Since bimanual intensive training has scarcely been systematically investigated in acute stroke, the eventual benefits in stroke rehabilitation remain poorly understood. Evidence from previous studies is lacking at this point for a meaningful comparative analysis and assessment. Nevertheless, we can still obtain a perspective based on other bilateral trainings and application of HABIT in other relevant population, which have shown the capacity for intensive training to improve hand function after HABIT therapy, which is consistent with motor learning theories.[19] The human corticospinal system undergoes reconstruction after stroke, manifesting as functional recovery, which leads to the hypothesis that HABIT could improve UE function after acute stroke. Additional studies aimed at comparing multiple approaches and focusing on mechanisms of bimanual intensive motor recovery should be performed.[15]

  Conclusion Top

HABIT significantly improved the upper limb function in young stroke suggesting that HABIT may be an effective therapeutic strategy to improve upper limb function poststroke.

Declaration of patient consent

The authors certify that they have obtained all appropriate patient consent forms. In the form, the patient has given his consent for his images and other clinical information to be reported in the journal. The patient understands that his name and initials will not be published and due efforts will be made to conceal identity, but anonymity cannot be guaranteed.

Financial support and sponsorship


Conflicts of interest

There are no conflicts of interest.

  References Top

Hameed Shahin MA. Ischemic cerebral stroke case report, complications and associated factors. Int Ann Med 2017;1:1-5.  Back to cited text no. 1
Sims NR, Muyderman H. Mitochondria, oxidative metabolism and cell death in stroke. Biochim Biophys Acta 2010;1802:80-91.  Back to cited text no. 2
Fugl-Meyer AR, Jääskö L, Leyman I, Olsson S, Steglind S. The post-stroke hemiplegic patient 1 a method for evaluation of physical performance. Scand J Rehabil Med 1975;7:13-31.  Back to cited text no. 3
Meyer S, De Bruyn N, Krumlinde-Sundholm L, Peeters A, Feys H, Thijs V, et al. Associations between sensorimotor impairments in the upper limb at 1 week and 6 months after stroke. J Neurol Phys Ther 2016;40:186-95.  Back to cited text no. 4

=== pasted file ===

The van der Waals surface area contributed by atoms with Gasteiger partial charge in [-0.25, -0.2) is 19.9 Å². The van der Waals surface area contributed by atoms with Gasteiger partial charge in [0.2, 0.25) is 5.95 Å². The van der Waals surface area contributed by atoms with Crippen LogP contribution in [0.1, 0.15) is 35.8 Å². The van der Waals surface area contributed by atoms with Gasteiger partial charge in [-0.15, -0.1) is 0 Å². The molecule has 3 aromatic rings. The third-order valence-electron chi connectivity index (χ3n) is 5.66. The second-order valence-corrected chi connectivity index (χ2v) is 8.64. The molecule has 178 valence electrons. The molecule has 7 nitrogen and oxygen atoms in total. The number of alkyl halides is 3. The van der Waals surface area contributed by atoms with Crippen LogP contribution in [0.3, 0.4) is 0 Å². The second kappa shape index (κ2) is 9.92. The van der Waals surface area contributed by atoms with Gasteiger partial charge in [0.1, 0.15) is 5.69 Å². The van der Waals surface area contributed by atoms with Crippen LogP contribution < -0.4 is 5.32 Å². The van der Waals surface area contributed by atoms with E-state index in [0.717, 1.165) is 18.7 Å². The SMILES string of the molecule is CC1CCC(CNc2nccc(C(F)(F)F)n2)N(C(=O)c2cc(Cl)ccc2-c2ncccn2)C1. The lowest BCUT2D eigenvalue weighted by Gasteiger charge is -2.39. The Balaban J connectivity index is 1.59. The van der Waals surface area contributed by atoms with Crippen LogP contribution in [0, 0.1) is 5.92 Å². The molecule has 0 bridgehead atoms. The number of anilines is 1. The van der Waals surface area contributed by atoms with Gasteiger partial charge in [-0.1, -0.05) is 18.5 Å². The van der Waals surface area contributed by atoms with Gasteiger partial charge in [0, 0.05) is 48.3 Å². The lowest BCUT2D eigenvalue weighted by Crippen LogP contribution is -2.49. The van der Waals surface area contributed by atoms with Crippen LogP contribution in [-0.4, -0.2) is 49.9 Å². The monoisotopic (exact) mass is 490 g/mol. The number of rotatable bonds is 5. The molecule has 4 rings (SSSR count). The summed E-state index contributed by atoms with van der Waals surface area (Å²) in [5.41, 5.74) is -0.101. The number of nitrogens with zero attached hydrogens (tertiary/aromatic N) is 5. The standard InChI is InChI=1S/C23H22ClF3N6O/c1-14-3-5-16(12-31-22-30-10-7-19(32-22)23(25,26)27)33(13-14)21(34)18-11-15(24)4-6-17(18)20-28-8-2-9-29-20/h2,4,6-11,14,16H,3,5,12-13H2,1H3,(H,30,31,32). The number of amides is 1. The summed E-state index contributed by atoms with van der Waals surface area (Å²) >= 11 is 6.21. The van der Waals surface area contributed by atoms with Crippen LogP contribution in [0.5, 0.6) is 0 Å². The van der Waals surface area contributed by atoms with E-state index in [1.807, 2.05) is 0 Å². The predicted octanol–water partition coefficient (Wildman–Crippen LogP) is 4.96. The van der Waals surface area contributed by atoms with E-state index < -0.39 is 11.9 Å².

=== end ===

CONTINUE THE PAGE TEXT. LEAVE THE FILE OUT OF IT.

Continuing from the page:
Cordo P, Wolf S, Lou JS, Bogey R, Stevenson M, Hayes J, et al. Treatment of severe hand impairment following stroke by combining assisted movement, muscle vibration, and biofeedback. J Neurol Phys Ther 2013;37:194-203.  Back to cited text no. 5
Lin JH, Hsueh IP, Sheu CF, Hsieh CL. Psychometric properties of the sensory scale of the fugl-meyer assessment in stroke patients. Clin Rehabil 2004;18:391-7.  Back to cited text no. 6
Mehrholz J, Pohl M, Platz T, Kugler J, Elsner B. Electromechanical and Robot-assisted arm training for improving activities of daily living, arm function, and arm muscle strength after stroke. Cochrane Database Syst Rev 2015;11:CD006876.  Back to cited text no. 7
Dobkin BH. Strategies for stroke rehabilitation. Lancet Neurol 2004;3:528-36.  Back to cited text no. 8
Cauraugh JH, Lodha N, Naik SK, Summers JJ. Bilateral movement Training and stroke motor recovery progress: A structured review and Meta-analysis. Hum Mov Sci 2010;29:853-70.  Back to cited text no. 9
Fleet A, Page SJ, MacKay-Lyons M, Boe SG. Modified constraint-induced movement therapy for upper extremity recovery post stroke: What is the evidence? Top Stroke Rehabil 2014;21:319-31.  Back to cited text no. 10
Ferre CL, Brandão MB, Hung YC, Carmel JB, Gordon AM. Feasibility of caregiver-directed home-based hand-arm bimanual intensive training: A brief report. Dev Neurorehabil 2015;18:69-74.  Back to cited text no. 11
Kiper P, Szczudlik A, Agostini M, Opara J, Nowobilski R, Ventura L, et al. Virtual reality for upper limb rehabilitation in subacute and chronic stroke: A randomized controlled trial. Arch Phys Med Rehabil 2018;99:834-42.e4.  Back to cited text no. 12
Lundquist C, Maribo T. The Fugyl Meyer assessment of upper extremity: Reliability, responsiveness and validity of Danish Version. Disabil Rehabil 2016:39:934-9.  Back to cited text no. 13
Uswatte G, Taub E, Morris D, Vignolo M, McCulloch K. Reliability and validity of the upper-extremity Motor Activity Log-14 for measuring real-world arm use. Stroke 2005;36:2493-6.  Back to cited text no. 14
Meng G, Meng X, Tan Y, Yu J, Jin A, Zhao Y, et al. Short-term efficacy of hand-arm bimanual intensive training on upper arm function in acute stroke patients: A randomized controlled trial. Front Neurol 2018;8:726.  Back to cited text no. 15
Gordon AM, Schneider JA, Chinnan A, Charles JR. Efficacy of a hand-arm bimanual intensive therapy (HABIT) in children with hemiplegic cerebral palsy: A randomized control trial. Dev Med Child Neurol 2007;49:830-8.  Back to cited text no. 16
Lai CH, Sung WH, Chiang SL, Lu LH, Lin CH, Tung YC, et al. Bimanual coordination deficits in hands following stroke and their relationship with motor and functional performance. J Neuroeng Rehabil 2019;16:101.  Back to cited text no. 17
Kantak S, Jax S, Wittenberg G. Bimanual coordination: A missing piece of arm rehabilitation after stroke. Restor Neurol Neurosci 2017;35:347-64.  Back to cited text no. 18
Li S. Spasticity, motor recovery, and neural plasticity after stroke. Front Neurol 2017;8:120.  Back to cited text no. 19


  [Figure 1], [Figure 2]

  [Table 1], [Table 2]